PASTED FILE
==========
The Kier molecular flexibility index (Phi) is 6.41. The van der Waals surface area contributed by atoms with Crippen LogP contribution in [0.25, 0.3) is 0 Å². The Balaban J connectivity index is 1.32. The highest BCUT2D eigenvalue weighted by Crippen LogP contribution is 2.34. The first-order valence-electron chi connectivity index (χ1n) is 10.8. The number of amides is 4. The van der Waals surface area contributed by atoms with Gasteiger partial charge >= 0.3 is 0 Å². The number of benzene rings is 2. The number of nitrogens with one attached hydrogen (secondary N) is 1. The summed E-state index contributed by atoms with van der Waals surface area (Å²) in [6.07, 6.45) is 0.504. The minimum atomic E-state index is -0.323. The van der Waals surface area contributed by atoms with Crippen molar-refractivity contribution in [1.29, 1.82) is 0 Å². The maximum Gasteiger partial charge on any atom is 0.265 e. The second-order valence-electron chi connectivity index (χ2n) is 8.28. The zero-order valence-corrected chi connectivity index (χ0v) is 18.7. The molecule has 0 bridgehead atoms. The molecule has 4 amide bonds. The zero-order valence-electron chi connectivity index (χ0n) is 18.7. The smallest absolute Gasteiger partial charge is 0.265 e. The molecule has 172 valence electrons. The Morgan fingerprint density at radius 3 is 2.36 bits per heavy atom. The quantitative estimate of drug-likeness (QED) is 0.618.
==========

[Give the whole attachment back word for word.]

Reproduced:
The Kier molecular flexibility index (Phi) is 6.41. The van der Waals surface area contributed by atoms with Crippen LogP contribution in [0.25, 0.3) is 0 Å². The Balaban J connectivity index is 1.32. The highest BCUT2D eigenvalue weighted by Crippen LogP contribution is 2.34. The first-order valence-electron chi connectivity index (χ1n) is 10.8. The number of amides is 4. The van der Waals surface area contributed by atoms with Gasteiger partial charge >= 0.3 is 0 Å². The number of benzene rings is 2. The number of nitrogens with one attached hydrogen (secondary N) is 1. The summed E-state index contributed by atoms with van der Waals surface area (Å²) in [6.07, 6.45) is 0.504. The minimum atomic E-state index is -0.323. The van der Waals surface area contributed by atoms with Crippen molar-refractivity contribution in [1.29, 1.82) is 0 Å². The maximum Gasteiger partial charge on any atom is 0.265 e. The second-order valence-electron chi connectivity index (χ2n) is 8.28. The zero-order valence-corrected chi connectivity index (χ0v) is 18.7. The molecule has 0 bridgehead atoms. The molecule has 4 amide bonds. The zero-order valence-electron chi connectivity index (χ0n) is 18.7. The smallest absolute Gasteiger partial charge is 0.265 e. The molecule has 172 valence electrons. The Morgan fingerprint density at radius 3 is 2.36 bits per heavy atom. The quantitative estimate of drug-likeness (QED) is 0.618.